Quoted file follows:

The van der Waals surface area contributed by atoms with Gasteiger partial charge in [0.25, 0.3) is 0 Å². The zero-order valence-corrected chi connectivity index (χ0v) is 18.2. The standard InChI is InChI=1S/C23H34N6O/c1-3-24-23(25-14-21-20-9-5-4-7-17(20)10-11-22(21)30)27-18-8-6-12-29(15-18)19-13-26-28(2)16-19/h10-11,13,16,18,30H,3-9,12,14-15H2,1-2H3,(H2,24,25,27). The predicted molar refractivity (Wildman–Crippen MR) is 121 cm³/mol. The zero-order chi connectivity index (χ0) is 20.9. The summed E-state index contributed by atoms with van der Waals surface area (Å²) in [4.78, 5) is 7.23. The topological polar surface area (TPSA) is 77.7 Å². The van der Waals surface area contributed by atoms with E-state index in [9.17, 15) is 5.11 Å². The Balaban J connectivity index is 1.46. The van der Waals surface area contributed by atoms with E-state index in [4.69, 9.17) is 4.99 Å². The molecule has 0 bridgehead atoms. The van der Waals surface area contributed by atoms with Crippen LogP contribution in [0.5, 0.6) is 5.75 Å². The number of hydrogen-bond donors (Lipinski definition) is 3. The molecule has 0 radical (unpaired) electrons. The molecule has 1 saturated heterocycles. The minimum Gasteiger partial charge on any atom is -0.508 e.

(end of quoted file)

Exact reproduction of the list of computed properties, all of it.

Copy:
The van der Waals surface area contributed by atoms with Gasteiger partial charge in [0.25, 0.3) is 0 Å². The zero-order valence-corrected chi connectivity index (χ0v) is 18.2. The standard InChI is InChI=1S/C23H34N6O/c1-3-24-23(25-14-21-20-9-5-4-7-17(20)10-11-22(21)30)27-18-8-6-12-29(15-18)19-13-26-28(2)16-19/h10-11,13,16,18,30H,3-9,12,14-15H2,1-2H3,(H2,24,25,27). The predicted molar refractivity (Wildman–Crippen MR) is 121 cm³/mol. The zero-order chi connectivity index (χ0) is 20.9. The summed E-state index contributed by atoms with van der Waals surface area (Å²) in [4.78, 5) is 7.23. The topological polar surface area (TPSA) is 77.7 Å². The van der Waals surface area contributed by atoms with E-state index in [9.17, 15) is 5.11 Å². The Balaban J connectivity index is 1.46. The van der Waals surface area contributed by atoms with E-state index in [4.69, 9.17) is 4.99 Å². The molecule has 0 bridgehead atoms. The van der Waals surface area contributed by atoms with Crippen LogP contribution in [0.5, 0.6) is 5.75 Å². The number of hydrogen-bond donors (Lipinski definition) is 3. The molecule has 0 radical (unpaired) electrons. The molecule has 1 saturated heterocycles. The minimum Gasteiger partial charge on any atom is -0.508 e.